China’s National Health Commission announced that approximately 250 million citizens, or 18% of its population, caught the covid virus in December. The surge in covid cases results from China relaxing its strict covid restrictions. The government is essentially allowing the covid virus to spread, which will help improve their long-term economic activity. However, the virus will spread rapidly through China in the short run. Sick manufacturing workers will undoubtedly impair factory production, resulting in weaker output. Demand from China’s consumers will temporarily weaken, pushing inventories higher.
Given China’s dominance in manufacturing and exporting a wide range of essential products, lifting covid restrictions will likely cause supply line issues to resurface and inflationary pressures to pick up worldwide in the first quarter. While the inflationary impact will be temporary, it may keep inflation higher than the Fed’s liking and further bolster their inflation concerns.
Nearly 37 million people in China may have been infected with the Covid-19 virus on a single day this week, according to estimates from the government’s top health authority- Bloomberg
What To Watch Today
- 8:30 a.m. ET: Wholesale Inventories, MoM, November Preliminary (0.5% prior)
- 8:30 a.m. ET: Advance Goods Trade Balance, November (-$96.8 billion expected, -$99.0 billion prior)
- 8:30 a.m. ET: Retail Inventories, MoM, November (-0.1 expected, -0.2% prior)
- 9:00 a.m. ET: FHFA Housing Pricing Index, MoM, October (-0.6% expected, 0.1% prior);
- 9:00 a.m. ET: S&P CoreLogic Case-Shiller 20-City Composite, MoM, October (-1.40% expected, -1.24% prior)
- 9:00 a.m. ET: S&P CoreLogic Case-Shiller 20-City Composite, YoY, October (8.20% expected, 10.43% prior)
- 9:00 a.m. ET: S&P CoreLogic Case-Shiller U.S. National Home Price Index, YoY, October (10.65% prior)
- 9:00 a.m. ET: Dallas Fed Manufacturing Activity, December (-14.4 prior)
- No notable earnings announcements
Market Trading Update
With the MACD “sell signal” still intact, that downside break put additional pressure on asset prices this past week. With only one trading week left until year-end, the “Santa Rally” has gotten off to a rather icy start. Since Monday was a market holiday, such leave only four days for “Santa to visit Broad and Wall.” At this point, December will likely have a negative return, which bodes poorly for January. However, markets are pointing higher this morning as traders are looking to close out the year on a positive note.
Importantly, with the market trading below the 50-DMA, there is a cluster of resistance just overhead in the market, with the 20, 100, and 200-DMA sitting just above current levels. Most importantly, the downtrend line from the January highs has continued to cap rallies all year.
While investor sentiment had improved recently, with professional investors getting bullish during the recent rally, that sentiment mostly reversed in recent days as the rally failed. The question is whether traders will begin to buy the market heading into 2023 or if the risk-off positioning we witnessed in December will continue in January.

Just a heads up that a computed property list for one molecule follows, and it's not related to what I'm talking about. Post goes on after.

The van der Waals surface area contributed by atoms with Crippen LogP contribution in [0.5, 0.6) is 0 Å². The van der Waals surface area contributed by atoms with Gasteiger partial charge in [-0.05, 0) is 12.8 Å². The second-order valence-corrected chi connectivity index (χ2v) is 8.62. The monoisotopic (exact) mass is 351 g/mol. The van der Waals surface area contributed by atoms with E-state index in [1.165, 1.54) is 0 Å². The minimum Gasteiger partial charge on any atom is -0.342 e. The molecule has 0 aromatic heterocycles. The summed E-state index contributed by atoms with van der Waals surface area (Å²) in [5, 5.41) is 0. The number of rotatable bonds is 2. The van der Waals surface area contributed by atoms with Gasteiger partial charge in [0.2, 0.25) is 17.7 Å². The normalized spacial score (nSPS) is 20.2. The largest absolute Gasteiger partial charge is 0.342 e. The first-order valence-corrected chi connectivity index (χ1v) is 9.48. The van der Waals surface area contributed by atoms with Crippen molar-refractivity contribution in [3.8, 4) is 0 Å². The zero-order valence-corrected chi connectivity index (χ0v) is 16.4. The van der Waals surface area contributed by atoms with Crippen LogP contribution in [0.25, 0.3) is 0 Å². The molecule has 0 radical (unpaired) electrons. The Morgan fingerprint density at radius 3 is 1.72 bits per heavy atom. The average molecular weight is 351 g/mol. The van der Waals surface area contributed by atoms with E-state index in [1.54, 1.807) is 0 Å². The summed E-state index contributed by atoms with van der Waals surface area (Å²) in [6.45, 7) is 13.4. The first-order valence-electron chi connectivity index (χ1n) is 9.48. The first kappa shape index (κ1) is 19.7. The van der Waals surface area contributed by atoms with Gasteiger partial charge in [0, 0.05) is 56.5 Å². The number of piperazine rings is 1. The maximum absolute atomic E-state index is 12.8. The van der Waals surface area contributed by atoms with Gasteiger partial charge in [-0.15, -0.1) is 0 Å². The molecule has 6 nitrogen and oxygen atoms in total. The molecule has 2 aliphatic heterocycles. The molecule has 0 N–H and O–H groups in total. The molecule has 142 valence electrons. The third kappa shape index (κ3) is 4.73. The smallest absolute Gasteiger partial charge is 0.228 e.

One thing is for sure. Currently, Wall Street estimates for next year remain mostly bullish, with the median price target at 4000, but with some running as high as 4500, which is nearly 17% above 3850 (as of the time of this writing.)
The Week Ahead
It will be a tranquil week ahead with limited economic data and few Fed speakers. We continue to watch initial jobless claims and continuing claims for signs of weakness in the labor market. We urge caution in reading too much into the data. Labor data can be misleading this time of the year due to seasonal holiday hiring and firing patterns. The Richmond and Dallas Fed Indexes will provide our first glimpse at labor and price conditions in December. The Case-Shiller Home price index is expected to fall 1.5% monthly, but it is still running at a strong +10.5% year-over-year pace.
Many corporations are entering stock buyback blackout periods with Q4 earnings reports due in a few weeks.
Labor Markets Keep Powell Up At Night
The graph below, courtesy of Apollo, is the Fed’s worst nightmare. It shows that the number of jobs plus job openings is approximately 5 million more than the labor force. Traditionally there are more potential employees than the combination of employment and job openings. Typically, such a condition gives employers leverage in managing wages. Today, employees have the leverage to demand higher wages. This is a big reason wage inflation is strong. Further, it heightens the Fed’s fear that inflation may not fall as quickly as it would prefer. The graph also explains the Fed’s desire to increase the unemployment rate.
Apple or Treasuries?
In Double Dog Dares and Equity Risk Premiums, we explain the equity risk premium and how it can be used as a valuation tool. The article shows that the current S&P 500 equity risk premium is near 20-year lows. Given this expensive valuation, we state the following:
Today, given the potential market turmoil due to a possible recession, higher interest rates, inflation, an aggressively hawkish Fed, and the geopolitical situation in Ukraine, we should be paid more, not less compensation for taking on risk.
The graph below compares the earnings yield on Apple to a five-year Treasury note. The bottom chart shows that the difference, or equity risk premium, is currently approximately +.90%. Such a low premium pales compared to the much more significant premium investors were paid for the last ten years.
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